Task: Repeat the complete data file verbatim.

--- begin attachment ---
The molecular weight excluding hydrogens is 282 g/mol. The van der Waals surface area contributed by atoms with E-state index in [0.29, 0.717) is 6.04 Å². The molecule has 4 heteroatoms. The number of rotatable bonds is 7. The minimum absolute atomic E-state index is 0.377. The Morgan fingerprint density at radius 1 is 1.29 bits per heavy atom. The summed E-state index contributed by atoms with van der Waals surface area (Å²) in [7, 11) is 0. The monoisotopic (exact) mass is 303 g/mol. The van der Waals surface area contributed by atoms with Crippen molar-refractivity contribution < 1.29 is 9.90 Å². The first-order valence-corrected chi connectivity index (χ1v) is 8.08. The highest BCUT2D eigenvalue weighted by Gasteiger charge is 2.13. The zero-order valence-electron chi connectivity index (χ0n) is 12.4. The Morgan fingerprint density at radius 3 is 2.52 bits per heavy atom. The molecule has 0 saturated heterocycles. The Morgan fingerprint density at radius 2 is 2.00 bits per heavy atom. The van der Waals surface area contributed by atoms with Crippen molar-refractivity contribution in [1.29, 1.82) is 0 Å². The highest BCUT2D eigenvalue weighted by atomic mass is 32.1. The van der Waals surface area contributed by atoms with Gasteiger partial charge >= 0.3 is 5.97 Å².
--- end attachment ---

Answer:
The molecular weight excluding hydrogens is 282 g/mol. The van der Waals surface area contributed by atoms with E-state index in [0.29, 0.717) is 6.04 Å². The molecule has 4 heteroatoms. The number of rotatable bonds is 7. The minimum absolute atomic E-state index is 0.377. The Morgan fingerprint density at radius 1 is 1.29 bits per heavy atom. The summed E-state index contributed by atoms with van der Waals surface area (Å²) in [7, 11) is 0. The monoisotopic (exact) mass is 303 g/mol. The van der Waals surface area contributed by atoms with Crippen molar-refractivity contribution < 1.29 is 9.90 Å². The first-order valence-corrected chi connectivity index (χ1v) is 8.08. The highest BCUT2D eigenvalue weighted by Gasteiger charge is 2.13. The zero-order valence-electron chi connectivity index (χ0n) is 12.4. The Morgan fingerprint density at radius 3 is 2.52 bits per heavy atom. The molecule has 0 saturated heterocycles. The Morgan fingerprint density at radius 2 is 2.00 bits per heavy atom. The van der Waals surface area contributed by atoms with Crippen molar-refractivity contribution in [1.29, 1.82) is 0 Å². The highest BCUT2D eigenvalue weighted by atomic mass is 32.1. The van der Waals surface area contributed by atoms with Gasteiger partial charge >= 0.3 is 5.97 Å².